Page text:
This is a hands-on inquiry activity using zip-lock plastic bags that allows students to observe the process of fermentation and the challenge of producing ethanol from cellulosic sources. Students are asked to predict outcomes and check their observations with their predictions. Teachers can easily adapt to materials and specific classroom issues.

This is an interactive webtool that allows the user to choose a state or country and both assess how climate has changed over time and project what future changes are predicted to occur in a given area.

This short video shows how humanity uses energy today; what sources we use; and why, in the future, a growing global population will require more energy.

This video documents the scope of changes in the Arctic, focusing on the impacts of warming and climate change on the indigenous Inuit population.

Bell Telephone Science Hour produced this video in 1958, explaining how the production of CO2 from factories and automobiles is causing the atmosphere to warm, melting the polar ice caps, and causing the sea level to rise.

This is a polar map of permafrost extent in the Northern Hemisphere. A sidebar explains how permafrost, as it forms and later thaws, serves as both a sink and source for carbon to the atmosphere. Related multimedia is a slideshow of permafrost scientists from U. of Alaska, Fairbanks, collecting permafrost data in the field.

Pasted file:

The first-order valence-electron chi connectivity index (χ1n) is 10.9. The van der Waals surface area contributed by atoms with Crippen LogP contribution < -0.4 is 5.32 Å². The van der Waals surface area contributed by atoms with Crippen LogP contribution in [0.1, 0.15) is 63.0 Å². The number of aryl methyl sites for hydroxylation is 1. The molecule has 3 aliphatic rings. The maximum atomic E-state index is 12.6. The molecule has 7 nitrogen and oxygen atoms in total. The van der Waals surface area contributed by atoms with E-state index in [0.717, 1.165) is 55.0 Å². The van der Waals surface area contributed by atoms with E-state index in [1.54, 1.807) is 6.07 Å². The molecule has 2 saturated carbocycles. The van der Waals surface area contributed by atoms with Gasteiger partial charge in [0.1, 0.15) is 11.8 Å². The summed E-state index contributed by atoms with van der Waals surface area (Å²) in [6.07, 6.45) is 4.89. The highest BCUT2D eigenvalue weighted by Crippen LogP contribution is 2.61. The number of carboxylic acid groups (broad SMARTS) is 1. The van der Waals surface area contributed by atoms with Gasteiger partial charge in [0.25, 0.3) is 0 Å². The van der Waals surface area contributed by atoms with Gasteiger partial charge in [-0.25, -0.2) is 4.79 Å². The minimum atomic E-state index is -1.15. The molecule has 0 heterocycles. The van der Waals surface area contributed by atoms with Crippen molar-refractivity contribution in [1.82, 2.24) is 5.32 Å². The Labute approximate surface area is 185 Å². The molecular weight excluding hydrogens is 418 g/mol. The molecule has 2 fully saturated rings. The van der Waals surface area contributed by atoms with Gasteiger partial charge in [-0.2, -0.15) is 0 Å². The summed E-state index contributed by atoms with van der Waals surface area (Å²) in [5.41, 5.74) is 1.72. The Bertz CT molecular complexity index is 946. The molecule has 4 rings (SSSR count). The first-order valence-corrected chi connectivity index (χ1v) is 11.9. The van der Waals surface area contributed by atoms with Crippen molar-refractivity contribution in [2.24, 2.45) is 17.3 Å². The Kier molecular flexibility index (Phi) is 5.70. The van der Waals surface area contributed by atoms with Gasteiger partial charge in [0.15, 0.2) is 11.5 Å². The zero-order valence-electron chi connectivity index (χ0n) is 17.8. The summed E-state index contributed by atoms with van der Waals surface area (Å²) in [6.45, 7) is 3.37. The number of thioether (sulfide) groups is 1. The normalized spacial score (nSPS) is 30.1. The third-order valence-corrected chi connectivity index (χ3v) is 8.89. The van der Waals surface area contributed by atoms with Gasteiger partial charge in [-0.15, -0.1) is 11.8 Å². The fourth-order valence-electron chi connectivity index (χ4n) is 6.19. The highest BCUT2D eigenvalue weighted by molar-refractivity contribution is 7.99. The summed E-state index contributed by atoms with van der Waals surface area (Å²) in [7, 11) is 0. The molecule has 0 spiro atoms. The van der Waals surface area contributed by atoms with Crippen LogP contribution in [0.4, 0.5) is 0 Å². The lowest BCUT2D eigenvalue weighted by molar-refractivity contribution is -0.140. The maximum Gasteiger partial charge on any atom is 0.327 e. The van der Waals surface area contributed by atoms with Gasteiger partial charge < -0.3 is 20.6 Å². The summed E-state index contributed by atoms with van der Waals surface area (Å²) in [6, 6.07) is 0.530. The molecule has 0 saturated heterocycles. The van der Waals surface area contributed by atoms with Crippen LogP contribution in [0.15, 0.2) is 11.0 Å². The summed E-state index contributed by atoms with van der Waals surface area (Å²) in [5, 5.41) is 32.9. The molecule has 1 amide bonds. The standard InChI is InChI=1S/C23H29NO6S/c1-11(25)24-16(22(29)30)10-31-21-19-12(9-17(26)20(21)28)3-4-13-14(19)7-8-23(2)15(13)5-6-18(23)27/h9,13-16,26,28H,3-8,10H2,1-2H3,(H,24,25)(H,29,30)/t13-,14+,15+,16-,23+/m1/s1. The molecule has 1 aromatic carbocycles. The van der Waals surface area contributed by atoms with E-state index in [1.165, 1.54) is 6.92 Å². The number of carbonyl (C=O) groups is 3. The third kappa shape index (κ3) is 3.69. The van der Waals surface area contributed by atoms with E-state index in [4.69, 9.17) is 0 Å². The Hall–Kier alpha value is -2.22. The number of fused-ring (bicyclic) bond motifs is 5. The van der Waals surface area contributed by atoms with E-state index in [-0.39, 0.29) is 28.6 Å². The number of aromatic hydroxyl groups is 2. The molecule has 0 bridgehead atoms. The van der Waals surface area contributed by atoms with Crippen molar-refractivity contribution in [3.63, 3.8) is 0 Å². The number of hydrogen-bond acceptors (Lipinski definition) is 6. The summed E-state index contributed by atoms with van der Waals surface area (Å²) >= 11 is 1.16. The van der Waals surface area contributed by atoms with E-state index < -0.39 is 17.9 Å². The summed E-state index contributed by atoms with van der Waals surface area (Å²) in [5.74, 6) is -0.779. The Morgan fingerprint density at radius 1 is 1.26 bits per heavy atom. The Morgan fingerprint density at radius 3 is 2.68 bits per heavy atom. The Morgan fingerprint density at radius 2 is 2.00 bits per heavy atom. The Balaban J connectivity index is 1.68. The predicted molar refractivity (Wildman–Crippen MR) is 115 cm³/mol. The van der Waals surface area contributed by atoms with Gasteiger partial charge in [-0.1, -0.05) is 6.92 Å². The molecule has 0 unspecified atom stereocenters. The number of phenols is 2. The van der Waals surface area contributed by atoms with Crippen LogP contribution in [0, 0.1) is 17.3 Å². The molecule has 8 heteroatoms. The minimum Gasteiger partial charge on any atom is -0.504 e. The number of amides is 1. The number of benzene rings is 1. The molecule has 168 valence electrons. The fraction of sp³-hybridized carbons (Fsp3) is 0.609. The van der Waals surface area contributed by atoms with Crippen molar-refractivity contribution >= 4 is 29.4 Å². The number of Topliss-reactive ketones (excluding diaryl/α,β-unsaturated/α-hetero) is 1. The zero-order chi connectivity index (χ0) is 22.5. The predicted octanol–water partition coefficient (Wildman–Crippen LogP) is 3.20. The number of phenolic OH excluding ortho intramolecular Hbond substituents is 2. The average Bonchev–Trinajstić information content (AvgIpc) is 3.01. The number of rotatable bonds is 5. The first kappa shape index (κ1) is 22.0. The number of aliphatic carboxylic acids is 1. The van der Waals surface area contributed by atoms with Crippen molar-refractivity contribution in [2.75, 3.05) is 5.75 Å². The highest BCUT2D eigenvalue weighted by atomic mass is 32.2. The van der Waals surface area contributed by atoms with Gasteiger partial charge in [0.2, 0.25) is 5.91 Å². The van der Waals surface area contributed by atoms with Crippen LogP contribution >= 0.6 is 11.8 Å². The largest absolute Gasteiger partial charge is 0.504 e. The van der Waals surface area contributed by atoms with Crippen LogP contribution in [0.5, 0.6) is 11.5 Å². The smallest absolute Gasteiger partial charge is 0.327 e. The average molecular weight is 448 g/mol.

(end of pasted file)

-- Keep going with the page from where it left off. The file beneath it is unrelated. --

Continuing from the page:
This is a semester-long jigsaw project in which students work in teams to explore the effects of energy resource development on local water resources, economics, and society. Students are presented with a contemporary energy resource development issue being debated in their community. They research the water, geological, economic, and social impact of the project, and then either defend or support the development proposal.

This NASA animation presents the levels of atmospheric carbon dioxide over the last 400,000 years, last 1000 years and last 25 years at different time scales. The data come from the Lake Vostok ice cores (400,000 BC to about 4000 BC), Law Dome ice cores (1010 AD to 1975 AD) and Mauna Loa observations (1980 to 2005).

In this activity students research the inter-dependencies among plants and animals in an ecosystem and explore how climate change might affect those inter-dependencies and the ecosystem as a whole.

This short video surveys the different current and potential sources of energy - both non-renewable and renewable. It provides some discussion of the pros and cons of the different sources and explains how they are used to produce energy that people can use.